The Mission of the ALA
The Annoyed Librarian is as proud and grateful as you all to have an organization dedicated to her profession, and one so venerable and respected as the American Library Association. It leaves a warm glow in my delicate heart when I think of the ALA and its dedication to my professional well being.
Wait. Sorry. I just woke up from my cozy dream. You may have been under the impression that the American Library Association was a professional organization dedicated to the professionals who support it through their dues. You would, of course, have been mistaken. The official mission of the American Library Association has almost nothing to do with promoting the interests of librarians. I guess if it did it would be called the American Librarian Association.
Consider the official mission statement: "The mission of the American Library Association is to provide leadership for the development, promotion, and improvement of library and information services and the profession of librarianship in order to enhance learning and ensure access to information for all."
Library services. The profession of librarianship. Enhance learning. Ensure information access.
The mission of the ALA is identified with the mission of libraries to others, not of the ALA to librarians. It is a professional organization whose very mission statement implicitly denies any responsibilities to its professionals. And the ultimate goals are to enhance learning and ensure access to information for all. Anything else is subsidiary to these vague goals. And we've seen by the actions and arguments of the ALA that many librarians are incapable of making any distinctions about types of library users or types of information. All information for all people, presumably all the time. This semi-coherent goal drives the ALA.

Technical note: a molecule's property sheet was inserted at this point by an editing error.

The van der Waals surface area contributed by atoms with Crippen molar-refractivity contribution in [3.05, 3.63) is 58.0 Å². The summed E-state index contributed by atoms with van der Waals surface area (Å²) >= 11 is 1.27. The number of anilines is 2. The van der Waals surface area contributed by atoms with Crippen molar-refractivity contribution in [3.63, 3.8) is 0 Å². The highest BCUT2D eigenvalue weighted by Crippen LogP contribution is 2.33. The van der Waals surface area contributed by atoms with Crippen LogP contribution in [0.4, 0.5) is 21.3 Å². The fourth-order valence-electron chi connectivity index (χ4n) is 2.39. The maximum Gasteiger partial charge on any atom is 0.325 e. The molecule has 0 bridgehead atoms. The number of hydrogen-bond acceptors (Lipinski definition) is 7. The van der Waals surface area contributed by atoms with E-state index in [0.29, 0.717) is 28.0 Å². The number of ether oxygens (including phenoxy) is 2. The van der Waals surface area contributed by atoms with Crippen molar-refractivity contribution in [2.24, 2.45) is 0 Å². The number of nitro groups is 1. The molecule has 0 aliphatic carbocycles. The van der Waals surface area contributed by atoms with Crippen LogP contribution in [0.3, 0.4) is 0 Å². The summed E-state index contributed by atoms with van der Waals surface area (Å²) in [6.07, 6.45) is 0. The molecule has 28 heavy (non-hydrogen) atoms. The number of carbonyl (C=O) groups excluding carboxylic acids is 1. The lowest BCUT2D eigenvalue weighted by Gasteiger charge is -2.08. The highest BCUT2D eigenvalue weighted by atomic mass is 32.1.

Consider the priorities of the ALA mission. After Access to Information, Legislation/Funding, Intellectual Freedom, and Public Awareness comes Priority Area E: Personnel Resources. And only after library school education and accreditation come goals such as salaries and professional development. Goal 2 of Priority Area E is, "Master's level programs are effectively accredited." Library school education is a joke, completely lacking in coherence and intellectual rigor. Is that what the ALA means by effective accreditation? If so, I don't see much hope for the ALA doing anything worthwhile about goals even further down their list of priorities. The MLS is little better than a "union card," some say. But it's a union card with no benefits and no supportive organization behind it.
So the personal and professional well being of librarians comes very low on the priority list for the ALA, and only then in order to enhance learning and ensure access to information for all. Supposedly, the librarians come before Priority Area F: Library services, development, and technology. However, the ALA is probably more devoted to that than to Area E, though not any more effective.
What are some of the more important goals for the ALA? Consider Priority Area A, Goal 2: "ALA speaks with one voice for the profession." That's one of their most important priorities, and it's completely impossible, no matter what the ALA leadership tries to say. Part of the reason library school is incoherent is that the profession is incoherent. Besides their title of "librarian," what do the following jobs have in common: children's librarian, archivist, bibliographer, corporate librarian, systems librarian, etc.? Not much. The difference in priorities and experiences just between academic and public libraries sometimes seems staggering. The concerns of the ALA seem to have nothing whatsoever to do with academic libraries, and very little with most special libraries. Based on this goal, it seems clear that the ALA can't even formulate proper and coherent goals, much less fulfill them.
But at least one of the final goals of the ALA is being met. Organizational Area C. ALA human resources, Goal 1: "ALA membership is large and stable." See, that's an important goal because they need our money to do all those things they do that don't at all improve our lives. But they seem to have met at least part of this goal. Every time I go to ALA I notice that the ALA membership is very large indeed, though based on the ravings of some of those SRRT folks, I'm not sure how stable it is.